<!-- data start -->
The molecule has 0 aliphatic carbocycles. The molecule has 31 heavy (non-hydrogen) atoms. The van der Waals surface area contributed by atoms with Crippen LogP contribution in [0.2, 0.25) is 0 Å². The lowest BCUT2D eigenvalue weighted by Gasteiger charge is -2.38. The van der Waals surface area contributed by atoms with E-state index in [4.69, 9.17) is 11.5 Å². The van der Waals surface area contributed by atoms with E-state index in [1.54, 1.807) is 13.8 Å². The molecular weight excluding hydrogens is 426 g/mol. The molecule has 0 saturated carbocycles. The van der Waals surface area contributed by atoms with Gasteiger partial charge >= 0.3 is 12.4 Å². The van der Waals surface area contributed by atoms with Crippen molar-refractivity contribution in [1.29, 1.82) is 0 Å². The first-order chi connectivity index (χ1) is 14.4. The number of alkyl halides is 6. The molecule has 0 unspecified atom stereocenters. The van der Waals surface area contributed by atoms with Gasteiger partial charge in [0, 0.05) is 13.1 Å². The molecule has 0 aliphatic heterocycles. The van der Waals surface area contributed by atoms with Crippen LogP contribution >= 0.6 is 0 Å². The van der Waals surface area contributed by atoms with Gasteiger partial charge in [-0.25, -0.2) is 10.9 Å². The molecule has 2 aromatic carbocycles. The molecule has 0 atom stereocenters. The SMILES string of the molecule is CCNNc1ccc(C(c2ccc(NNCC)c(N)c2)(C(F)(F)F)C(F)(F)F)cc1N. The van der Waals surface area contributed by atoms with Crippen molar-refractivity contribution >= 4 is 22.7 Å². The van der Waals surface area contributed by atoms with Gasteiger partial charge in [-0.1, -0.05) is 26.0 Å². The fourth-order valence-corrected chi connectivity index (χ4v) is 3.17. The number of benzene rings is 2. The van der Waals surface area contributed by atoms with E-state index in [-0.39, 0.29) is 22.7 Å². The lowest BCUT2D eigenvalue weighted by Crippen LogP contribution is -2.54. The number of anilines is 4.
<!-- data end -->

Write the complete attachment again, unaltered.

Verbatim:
The molecule has 0 aliphatic carbocycles. The molecule has 31 heavy (non-hydrogen) atoms. The van der Waals surface area contributed by atoms with Crippen LogP contribution in [0.2, 0.25) is 0 Å². The lowest BCUT2D eigenvalue weighted by Gasteiger charge is -2.38. The van der Waals surface area contributed by atoms with E-state index in [4.69, 9.17) is 11.5 Å². The van der Waals surface area contributed by atoms with E-state index in [1.54, 1.807) is 13.8 Å². The molecular weight excluding hydrogens is 426 g/mol. The molecule has 0 saturated carbocycles. The van der Waals surface area contributed by atoms with Gasteiger partial charge >= 0.3 is 12.4 Å². The van der Waals surface area contributed by atoms with Crippen molar-refractivity contribution in [1.29, 1.82) is 0 Å². The first-order chi connectivity index (χ1) is 14.4. The number of alkyl halides is 6. The molecule has 0 unspecified atom stereocenters. The van der Waals surface area contributed by atoms with Gasteiger partial charge in [0, 0.05) is 13.1 Å². The molecule has 0 aliphatic heterocycles. The van der Waals surface area contributed by atoms with Crippen LogP contribution >= 0.6 is 0 Å². The van der Waals surface area contributed by atoms with Gasteiger partial charge in [-0.25, -0.2) is 10.9 Å². The molecule has 2 aromatic carbocycles. The molecule has 0 atom stereocenters. The SMILES string of the molecule is CCNNc1ccc(C(c2ccc(NNCC)c(N)c2)(C(F)(F)F)C(F)(F)F)cc1N. The van der Waals surface area contributed by atoms with Crippen molar-refractivity contribution >= 4 is 22.7 Å². The van der Waals surface area contributed by atoms with Gasteiger partial charge in [-0.1, -0.05) is 26.0 Å². The fourth-order valence-corrected chi connectivity index (χ4v) is 3.17. The number of benzene rings is 2. The van der Waals surface area contributed by atoms with E-state index in [-0.39, 0.29) is 22.7 Å². The lowest BCUT2D eigenvalue weighted by Crippen LogP contribution is -2.54. The number of anilines is 4.